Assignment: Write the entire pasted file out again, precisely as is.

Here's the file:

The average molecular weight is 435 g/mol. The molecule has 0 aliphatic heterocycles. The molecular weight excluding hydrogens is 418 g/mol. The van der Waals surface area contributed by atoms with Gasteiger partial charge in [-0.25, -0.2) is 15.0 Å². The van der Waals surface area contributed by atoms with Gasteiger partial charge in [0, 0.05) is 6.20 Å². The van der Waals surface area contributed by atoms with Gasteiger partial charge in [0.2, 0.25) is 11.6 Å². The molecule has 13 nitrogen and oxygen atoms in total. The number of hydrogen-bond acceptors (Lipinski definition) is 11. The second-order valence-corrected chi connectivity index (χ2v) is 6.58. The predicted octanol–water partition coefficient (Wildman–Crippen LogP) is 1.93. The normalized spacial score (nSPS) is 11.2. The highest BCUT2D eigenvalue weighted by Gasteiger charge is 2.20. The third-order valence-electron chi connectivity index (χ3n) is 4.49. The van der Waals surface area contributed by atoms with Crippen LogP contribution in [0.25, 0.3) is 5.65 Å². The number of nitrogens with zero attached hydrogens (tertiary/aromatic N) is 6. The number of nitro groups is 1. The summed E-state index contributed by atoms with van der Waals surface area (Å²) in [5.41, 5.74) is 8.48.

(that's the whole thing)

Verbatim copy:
The average molecular weight is 435 g/mol. The molecule has 0 aliphatic heterocycles. The molecular weight excluding hydrogens is 418 g/mol. The van der Waals surface area contributed by atoms with Gasteiger partial charge in [-0.25, -0.2) is 15.0 Å². The van der Waals surface area contributed by atoms with Gasteiger partial charge in [0, 0.05) is 6.20 Å². The van der Waals surface area contributed by atoms with Gasteiger partial charge in [0.2, 0.25) is 11.6 Å². The molecule has 13 nitrogen and oxygen atoms in total. The number of hydrogen-bond acceptors (Lipinski definition) is 11. The second-order valence-corrected chi connectivity index (χ2v) is 6.58. The predicted octanol–water partition coefficient (Wildman–Crippen LogP) is 1.93. The normalized spacial score (nSPS) is 11.2. The highest BCUT2D eigenvalue weighted by Gasteiger charge is 2.20. The third-order valence-electron chi connectivity index (χ3n) is 4.49. The van der Waals surface area contributed by atoms with Crippen LogP contribution in [0.25, 0.3) is 5.65 Å². The number of nitrogens with zero attached hydrogens (tertiary/aromatic N) is 6. The number of nitro groups is 1. The summed E-state index contributed by atoms with van der Waals surface area (Å²) in [5.41, 5.74) is 8.48.